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Religion of Humanity

From Wikipedia, the free encyclopedia

Positivist temple in Porto Alegre
Positivist temple in Porto Alegre
Chapelle of humanity in Paris
Chapelle of humanity in Paris

Religion of Humanity (from French Religion de l'Humanité or église positiviste) is a secular religion created by Auguste Comte (1798–1857), the founder of positivist philosophy. Adherents of this religion have built chapels of Humanity in France and Brazil.[1]

In the United States and Europe, Comte's ideas influenced others, and contributed to the emergence of ethical societies and "ethical churches", which led to the development of Ethical culture, congregational humanist, and secular humanist organisations.

Origins

Comte developed the Religion of Humanity for positivist societies in order to fulfill the cohesive function once held by traditional worship. The religion was developed after Comte's passionate platonic relationship with Clotilde de Vaux, whom he idealised after her death. He became convinced that feminine values embodied the triumph of sentiment and morality. In a future science-based Positivist society there should also be a religion that would have power by virtue of moral force alone.[2] In 1849, he proposed a calendar reform called the "positivist calendar", in which months were named after history's greatest leaders, thinkers, and artists, and arranged in chronological order. Each day was dedicated to a thinker.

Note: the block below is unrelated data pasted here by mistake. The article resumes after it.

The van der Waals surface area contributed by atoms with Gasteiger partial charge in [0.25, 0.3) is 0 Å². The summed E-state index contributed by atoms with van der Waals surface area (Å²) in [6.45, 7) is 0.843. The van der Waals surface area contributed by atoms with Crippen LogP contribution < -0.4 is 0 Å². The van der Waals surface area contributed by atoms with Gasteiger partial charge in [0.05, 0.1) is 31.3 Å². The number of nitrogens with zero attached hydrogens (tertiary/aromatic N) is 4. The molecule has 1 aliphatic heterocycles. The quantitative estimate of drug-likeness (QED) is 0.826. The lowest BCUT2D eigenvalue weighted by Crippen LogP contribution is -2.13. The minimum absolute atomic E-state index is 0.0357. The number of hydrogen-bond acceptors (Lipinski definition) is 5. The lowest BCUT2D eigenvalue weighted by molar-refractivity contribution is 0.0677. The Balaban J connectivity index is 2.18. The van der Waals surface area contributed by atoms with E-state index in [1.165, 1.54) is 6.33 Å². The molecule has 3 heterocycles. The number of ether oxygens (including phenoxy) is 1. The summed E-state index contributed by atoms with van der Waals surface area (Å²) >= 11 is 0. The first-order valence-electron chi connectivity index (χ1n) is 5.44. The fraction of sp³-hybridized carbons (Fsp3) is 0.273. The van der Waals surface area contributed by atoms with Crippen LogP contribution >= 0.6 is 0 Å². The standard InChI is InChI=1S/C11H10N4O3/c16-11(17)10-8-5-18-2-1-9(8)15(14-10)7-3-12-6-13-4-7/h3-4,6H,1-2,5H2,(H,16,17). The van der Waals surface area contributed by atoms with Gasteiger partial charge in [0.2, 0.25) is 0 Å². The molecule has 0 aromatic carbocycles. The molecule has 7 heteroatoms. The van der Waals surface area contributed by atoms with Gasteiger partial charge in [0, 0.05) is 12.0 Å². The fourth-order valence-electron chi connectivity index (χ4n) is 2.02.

Tenets

According to Tony Davies, Comte's secular and positive religion was "a complete system of belief and ritual, with liturgy and sacraments, priesthood and pontiff, all organized around the public veneration of Humanity", referred to as the Nouveau Grand-Être Suprême (New Supreme Great Being). "This was later to be supplemented in a positivist trinity by the Grand Fétish (the Earth) and the Grand Milieu (Cosmic Space)".[3]

In Système de politique positive (1851–1854) Comte stated that the pillars of the religion are:

  • altruism, leading to generosity and selfless dedication to others.
  • order: Comte thought that after the French Revolution, society needed restoration of order.
  • progress: the consequences of industrial and technical breakthroughs for human societies.

In Catéchisme positiviste (1851), Comte defined the Church of Humanity's seven sacraments:

  • Introduction; (nomination and sponsoring)
  • Admission; (end of education)
  • Destination; (choice of a career)
  • Marriage;
  • Retirement; (age 63),
  • Separation; (social extreme unction[jargon]),
  • Incorporation; (absorption into history) – 3 years after death.

Liturgy and priesthood

Erlon Jacques de Oliveira, Temple guardian in Porto Alegre
Erlon Jacques de Oliveira, Temple guardian in Porto Alegre